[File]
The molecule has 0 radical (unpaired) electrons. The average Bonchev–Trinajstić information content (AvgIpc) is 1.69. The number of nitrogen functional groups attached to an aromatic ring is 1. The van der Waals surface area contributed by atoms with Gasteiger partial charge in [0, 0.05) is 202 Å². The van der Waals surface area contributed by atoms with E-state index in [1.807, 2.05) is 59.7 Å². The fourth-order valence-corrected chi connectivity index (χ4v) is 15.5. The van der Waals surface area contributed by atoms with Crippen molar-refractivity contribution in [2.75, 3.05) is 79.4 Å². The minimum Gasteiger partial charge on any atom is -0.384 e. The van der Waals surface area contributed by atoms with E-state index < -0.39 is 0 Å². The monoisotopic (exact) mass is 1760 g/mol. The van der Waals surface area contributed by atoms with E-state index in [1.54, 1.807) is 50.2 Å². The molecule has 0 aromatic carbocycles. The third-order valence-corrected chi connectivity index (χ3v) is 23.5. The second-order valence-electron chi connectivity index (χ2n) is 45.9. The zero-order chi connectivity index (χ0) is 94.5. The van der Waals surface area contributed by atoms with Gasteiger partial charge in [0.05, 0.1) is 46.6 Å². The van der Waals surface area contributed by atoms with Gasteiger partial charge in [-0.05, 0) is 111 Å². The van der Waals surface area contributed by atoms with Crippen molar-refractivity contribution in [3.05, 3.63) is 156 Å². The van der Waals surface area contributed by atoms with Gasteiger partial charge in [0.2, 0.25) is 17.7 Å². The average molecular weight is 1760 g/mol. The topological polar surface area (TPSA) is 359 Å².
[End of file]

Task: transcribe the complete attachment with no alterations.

The molecule has 0 radical (unpaired) electrons. The average Bonchev–Trinajstić information content (AvgIpc) is 1.69. The number of nitrogen functional groups attached to an aromatic ring is 1. The van der Waals surface area contributed by atoms with Gasteiger partial charge in [0, 0.05) is 202 Å². The van der Waals surface area contributed by atoms with E-state index in [1.807, 2.05) is 59.7 Å². The fourth-order valence-corrected chi connectivity index (χ4v) is 15.5. The van der Waals surface area contributed by atoms with Crippen molar-refractivity contribution in [2.75, 3.05) is 79.4 Å². The minimum Gasteiger partial charge on any atom is -0.384 e. The van der Waals surface area contributed by atoms with E-state index < -0.39 is 0 Å². The monoisotopic (exact) mass is 1760 g/mol. The van der Waals surface area contributed by atoms with E-state index in [1.54, 1.807) is 50.2 Å². The molecule has 0 aromatic carbocycles. The third-order valence-corrected chi connectivity index (χ3v) is 23.5. The second-order valence-electron chi connectivity index (χ2n) is 45.9. The zero-order chi connectivity index (χ0) is 94.5. The van der Waals surface area contributed by atoms with Gasteiger partial charge in [0.05, 0.1) is 46.6 Å². The van der Waals surface area contributed by atoms with Gasteiger partial charge in [-0.05, 0) is 111 Å². The van der Waals surface area contributed by atoms with Crippen molar-refractivity contribution in [3.05, 3.63) is 156 Å². The van der Waals surface area contributed by atoms with Gasteiger partial charge in [0.2, 0.25) is 17.7 Å². The average molecular weight is 1760 g/mol. The topological polar surface area (TPSA) is 359 Å².